The policy for the first time directs that good-faith security research should not be charged. Good faith security research means accessing a computer solely for purposes of good-faith testing, investigation, and/or correction of a security flaw or vulnerability, where such activity is carried out in a manner designed to avoid any harm to individuals or the public, and where the information derived from the activity is used primarily to promote the security or safety of the class of devices, machines, or online services to which the accessed computer belongs, or those who use such devices, machines, or online services. “Computer security research is a key driver of improved cybersecurity,” said Deputy Attorney General Lisa O. Monaco. “The department has never been interested in prosecuting good-faith computer security research as a crime, and today’s announcement promotes cybersecurity by providing clarity for good-faith security researchers who root out vulnerabilities for the common good.”
The Federal Trade Commission announced today that it will crack down on education technology companies if they illegally surveil children when they go online to learn. In a new policy statement adopted today, the Commission made it clear that it is against the law for companies to force parents and schools to surrender their children’s privacy rights in order to do schoolwork online or attend class remotely. Under the Children’s Online Privacy Protection Act, companies cannot deny children access to educational technologies when their parents or school refuse to sign up for commercial surveillance. “Students must be able to do their schoolwork without surveillance by companies looking to harvest their data to pad their bottom line,” said Samuel Levine, Director of the FTC’s Bureau of Consumer Protection. “Parents should not have to choose between their children’s privacy and their participation in the digital classroom. The FTC will be closely monitoring this market to ensure that parents are not being forced to surrender to surveillance for their kids’ technology to turn on.”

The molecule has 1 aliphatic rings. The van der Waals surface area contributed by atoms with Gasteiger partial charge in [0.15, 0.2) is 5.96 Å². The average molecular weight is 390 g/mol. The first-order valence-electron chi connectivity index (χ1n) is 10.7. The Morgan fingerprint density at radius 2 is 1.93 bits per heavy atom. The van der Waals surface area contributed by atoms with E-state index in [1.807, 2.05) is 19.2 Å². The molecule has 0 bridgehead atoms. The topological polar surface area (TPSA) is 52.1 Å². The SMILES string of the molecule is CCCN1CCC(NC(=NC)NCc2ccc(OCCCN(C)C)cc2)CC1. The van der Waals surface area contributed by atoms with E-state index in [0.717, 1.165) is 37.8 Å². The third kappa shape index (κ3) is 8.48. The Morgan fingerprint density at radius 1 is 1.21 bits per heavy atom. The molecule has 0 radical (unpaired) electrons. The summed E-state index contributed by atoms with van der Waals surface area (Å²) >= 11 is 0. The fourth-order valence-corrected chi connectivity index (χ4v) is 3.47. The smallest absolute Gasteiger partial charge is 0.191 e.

Two satellites recently exchanged more than 200 gigabits of data over a distance of about 60 miles (100 kilometers) using laser communication in space. The achievement sets the stage for yet another satellite constellation. Satellites generally don’t communicate directly with each other. Instead, they use radio signals to transfer data down to a ground station on Earth, which then relays this data to another satellite. Optical terminals between satellites are considered to be faster and more secure. CACI International—the company that developed the optical terminals for the space lasers—announced the achievement on Tuesday in a press release. The two satellites, named Able and Baker, were launched last summer by the U.S. Defense Advanced Research Projects Agency as part of its Blackjack project. DARPA is seeking to build a constellation of small satellites in low Earth orbit for the purpose of supporting military operations.
The Spanish police have announced the arrest of 13 people and the launch of investigations on another seven for their participation in a phishing ring that stole online bank credentials. The threat actors used phishing lures to trick their victims into believing they received an alert from their bank and proceeded to steal their account credentials. Having access to banking accounts, the adversaries used their victims’ money to make online purchases, direct transfers to “money mule” accounts, or request personal loans. The police say the threat actors stole at least 443,600 Euros ($466,000). from approximately 146 victims as part of these phishing attacks.